Saturday, November 3, 2007


Nanny, a word heard more and more to describe a government that has lost sight of its essential function: to honour and protect our natural rights. A simple definition of a natural right is that right that can be enjoyed by each one of us without using force on others. Thus the right to paint my house pink is a natural right, while receiving a state-benefit forces someone else to provide it, so is not a natural right but called a human right. I simplified the explanation for this essay, but it is clear that human rights can never be universal, which would mean that everyone else would have an obligation; a bit like each of us doing our neighbour’s washing.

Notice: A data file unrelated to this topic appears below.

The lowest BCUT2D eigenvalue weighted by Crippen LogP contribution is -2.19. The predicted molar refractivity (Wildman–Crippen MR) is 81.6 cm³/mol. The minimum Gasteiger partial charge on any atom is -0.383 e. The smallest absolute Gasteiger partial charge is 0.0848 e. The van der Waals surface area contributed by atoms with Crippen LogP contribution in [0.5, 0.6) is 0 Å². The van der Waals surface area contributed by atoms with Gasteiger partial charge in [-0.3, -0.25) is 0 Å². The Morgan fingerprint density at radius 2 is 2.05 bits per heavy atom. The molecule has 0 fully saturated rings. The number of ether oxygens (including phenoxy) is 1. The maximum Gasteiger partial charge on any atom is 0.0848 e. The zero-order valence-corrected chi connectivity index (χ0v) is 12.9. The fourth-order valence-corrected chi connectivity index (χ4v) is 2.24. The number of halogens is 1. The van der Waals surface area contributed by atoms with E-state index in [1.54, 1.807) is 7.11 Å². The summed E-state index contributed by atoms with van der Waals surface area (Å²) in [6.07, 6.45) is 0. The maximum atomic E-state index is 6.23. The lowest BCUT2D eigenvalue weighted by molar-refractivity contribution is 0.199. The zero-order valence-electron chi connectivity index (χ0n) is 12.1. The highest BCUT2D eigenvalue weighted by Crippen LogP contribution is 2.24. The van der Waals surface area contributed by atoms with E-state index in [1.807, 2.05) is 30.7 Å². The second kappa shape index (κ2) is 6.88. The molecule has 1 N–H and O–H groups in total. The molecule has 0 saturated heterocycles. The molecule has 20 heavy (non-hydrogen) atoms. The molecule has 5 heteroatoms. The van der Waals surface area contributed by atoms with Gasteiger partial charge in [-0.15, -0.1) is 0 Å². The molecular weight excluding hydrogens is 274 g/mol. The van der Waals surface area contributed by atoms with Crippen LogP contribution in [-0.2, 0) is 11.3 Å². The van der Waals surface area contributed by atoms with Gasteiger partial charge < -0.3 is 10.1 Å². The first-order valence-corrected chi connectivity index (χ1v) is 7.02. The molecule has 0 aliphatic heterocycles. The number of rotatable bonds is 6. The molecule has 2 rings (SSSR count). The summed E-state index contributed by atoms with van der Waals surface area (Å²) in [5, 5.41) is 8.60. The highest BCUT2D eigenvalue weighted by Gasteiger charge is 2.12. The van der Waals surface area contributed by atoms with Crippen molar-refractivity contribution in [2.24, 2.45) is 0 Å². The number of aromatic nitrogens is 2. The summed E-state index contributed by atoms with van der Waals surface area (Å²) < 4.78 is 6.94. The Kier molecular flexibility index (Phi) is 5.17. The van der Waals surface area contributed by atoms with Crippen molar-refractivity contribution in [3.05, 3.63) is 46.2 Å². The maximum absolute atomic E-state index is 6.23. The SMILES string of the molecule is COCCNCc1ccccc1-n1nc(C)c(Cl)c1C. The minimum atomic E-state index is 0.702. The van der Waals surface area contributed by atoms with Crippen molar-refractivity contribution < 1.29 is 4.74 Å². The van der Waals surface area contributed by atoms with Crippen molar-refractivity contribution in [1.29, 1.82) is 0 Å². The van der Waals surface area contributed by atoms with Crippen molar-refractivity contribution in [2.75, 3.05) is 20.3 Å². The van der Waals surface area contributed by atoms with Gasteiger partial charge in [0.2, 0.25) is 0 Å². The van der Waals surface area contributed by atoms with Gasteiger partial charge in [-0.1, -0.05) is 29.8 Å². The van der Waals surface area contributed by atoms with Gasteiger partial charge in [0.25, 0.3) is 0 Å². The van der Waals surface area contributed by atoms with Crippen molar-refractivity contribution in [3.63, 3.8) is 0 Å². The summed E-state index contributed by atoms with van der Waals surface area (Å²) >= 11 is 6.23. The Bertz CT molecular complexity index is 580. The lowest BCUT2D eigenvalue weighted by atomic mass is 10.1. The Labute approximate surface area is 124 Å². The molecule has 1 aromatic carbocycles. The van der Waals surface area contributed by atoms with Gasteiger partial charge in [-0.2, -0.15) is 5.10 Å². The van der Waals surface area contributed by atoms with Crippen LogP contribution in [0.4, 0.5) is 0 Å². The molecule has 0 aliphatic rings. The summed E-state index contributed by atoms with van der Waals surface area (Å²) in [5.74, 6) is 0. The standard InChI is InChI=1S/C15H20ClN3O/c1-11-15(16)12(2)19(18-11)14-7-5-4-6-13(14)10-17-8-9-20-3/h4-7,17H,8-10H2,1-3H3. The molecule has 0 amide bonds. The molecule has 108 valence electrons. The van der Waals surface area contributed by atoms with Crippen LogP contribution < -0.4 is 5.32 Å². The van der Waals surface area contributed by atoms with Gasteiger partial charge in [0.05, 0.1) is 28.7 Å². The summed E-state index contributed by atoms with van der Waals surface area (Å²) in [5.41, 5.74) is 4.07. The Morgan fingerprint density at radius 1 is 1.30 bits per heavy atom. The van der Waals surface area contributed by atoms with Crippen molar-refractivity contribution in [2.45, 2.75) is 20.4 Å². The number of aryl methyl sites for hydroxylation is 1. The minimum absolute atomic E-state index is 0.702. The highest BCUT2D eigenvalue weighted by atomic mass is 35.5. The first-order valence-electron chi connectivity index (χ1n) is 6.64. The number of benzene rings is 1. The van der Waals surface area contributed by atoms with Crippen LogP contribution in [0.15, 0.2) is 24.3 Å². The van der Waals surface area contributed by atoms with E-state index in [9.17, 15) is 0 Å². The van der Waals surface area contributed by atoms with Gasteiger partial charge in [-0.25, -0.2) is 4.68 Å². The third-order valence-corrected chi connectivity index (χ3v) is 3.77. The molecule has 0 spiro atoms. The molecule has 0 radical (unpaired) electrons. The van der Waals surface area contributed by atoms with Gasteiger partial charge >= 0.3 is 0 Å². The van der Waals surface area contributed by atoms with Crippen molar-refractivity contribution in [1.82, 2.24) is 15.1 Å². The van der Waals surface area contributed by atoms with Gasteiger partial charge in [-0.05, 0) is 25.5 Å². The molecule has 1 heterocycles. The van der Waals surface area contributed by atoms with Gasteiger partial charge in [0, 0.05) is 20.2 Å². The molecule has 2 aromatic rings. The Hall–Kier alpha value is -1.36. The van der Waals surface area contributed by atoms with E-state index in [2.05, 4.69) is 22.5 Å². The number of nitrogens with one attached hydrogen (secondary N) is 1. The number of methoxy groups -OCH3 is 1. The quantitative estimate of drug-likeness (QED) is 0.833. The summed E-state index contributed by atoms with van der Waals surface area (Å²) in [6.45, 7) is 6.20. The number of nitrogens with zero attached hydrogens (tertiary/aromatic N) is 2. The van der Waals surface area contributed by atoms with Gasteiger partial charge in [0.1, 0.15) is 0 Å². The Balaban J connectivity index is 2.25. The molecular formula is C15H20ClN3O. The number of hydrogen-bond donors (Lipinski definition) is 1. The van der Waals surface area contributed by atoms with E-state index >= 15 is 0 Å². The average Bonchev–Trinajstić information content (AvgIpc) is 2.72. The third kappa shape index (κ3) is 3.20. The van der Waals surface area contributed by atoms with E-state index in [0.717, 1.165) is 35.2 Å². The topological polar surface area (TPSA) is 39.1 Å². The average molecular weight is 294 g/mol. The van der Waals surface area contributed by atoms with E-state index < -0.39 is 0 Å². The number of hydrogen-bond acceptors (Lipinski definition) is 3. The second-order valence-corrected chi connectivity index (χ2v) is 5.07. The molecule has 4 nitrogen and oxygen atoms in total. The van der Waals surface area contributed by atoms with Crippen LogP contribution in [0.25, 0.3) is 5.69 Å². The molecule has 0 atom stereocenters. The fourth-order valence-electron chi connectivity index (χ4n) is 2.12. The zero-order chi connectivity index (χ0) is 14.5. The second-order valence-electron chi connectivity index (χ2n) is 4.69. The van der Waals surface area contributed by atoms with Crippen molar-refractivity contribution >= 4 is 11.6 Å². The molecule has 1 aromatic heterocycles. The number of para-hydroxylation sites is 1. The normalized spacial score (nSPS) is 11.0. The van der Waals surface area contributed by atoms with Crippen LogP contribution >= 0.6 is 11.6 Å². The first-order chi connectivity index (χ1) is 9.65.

There are about four million New Zealanders, all individuals with their own outlook on life, no two exactly alike. It would be hard to think of any action that would not find one or more people disagreeing with. But we couldn’t outlaw them all and so developed the concept of natural rights, which allows all acts that don’t breach the natural rights of others. This requires tolerance, but is easy to understand and follow. It is time to send Nanny back to minding children

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